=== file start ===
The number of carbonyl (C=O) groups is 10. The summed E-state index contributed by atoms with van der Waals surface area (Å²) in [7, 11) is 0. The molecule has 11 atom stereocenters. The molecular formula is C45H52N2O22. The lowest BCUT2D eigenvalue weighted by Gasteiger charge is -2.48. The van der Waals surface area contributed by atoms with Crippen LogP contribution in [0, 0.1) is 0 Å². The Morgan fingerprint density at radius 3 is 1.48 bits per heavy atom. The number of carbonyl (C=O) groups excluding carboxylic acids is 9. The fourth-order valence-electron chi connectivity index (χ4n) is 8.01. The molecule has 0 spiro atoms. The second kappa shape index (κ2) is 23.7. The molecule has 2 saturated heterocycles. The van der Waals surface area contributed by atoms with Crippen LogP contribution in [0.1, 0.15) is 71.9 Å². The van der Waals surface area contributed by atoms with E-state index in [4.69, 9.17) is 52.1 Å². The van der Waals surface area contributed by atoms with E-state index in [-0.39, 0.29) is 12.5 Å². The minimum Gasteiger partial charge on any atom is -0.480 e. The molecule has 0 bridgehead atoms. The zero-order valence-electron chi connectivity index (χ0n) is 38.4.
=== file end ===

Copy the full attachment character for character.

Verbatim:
The number of carbonyl (C=O) groups is 10. The summed E-state index contributed by atoms with van der Waals surface area (Å²) in [7, 11) is 0. The molecule has 11 atom stereocenters. The molecular formula is C45H52N2O22. The lowest BCUT2D eigenvalue weighted by Gasteiger charge is -2.48. The van der Waals surface area contributed by atoms with Crippen LogP contribution in [0, 0.1) is 0 Å². The Morgan fingerprint density at radius 3 is 1.48 bits per heavy atom. The number of carbonyl (C=O) groups excluding carboxylic acids is 9. The fourth-order valence-electron chi connectivity index (χ4n) is 8.01. The molecule has 0 spiro atoms. The second kappa shape index (κ2) is 23.7. The molecule has 2 saturated heterocycles. The van der Waals surface area contributed by atoms with Crippen LogP contribution in [0.1, 0.15) is 71.9 Å². The van der Waals surface area contributed by atoms with E-state index in [4.69, 9.17) is 52.1 Å². The van der Waals surface area contributed by atoms with E-state index in [-0.39, 0.29) is 12.5 Å². The minimum Gasteiger partial charge on any atom is -0.480 e. The molecule has 0 bridgehead atoms. The zero-order valence-electron chi connectivity index (χ0n) is 38.4.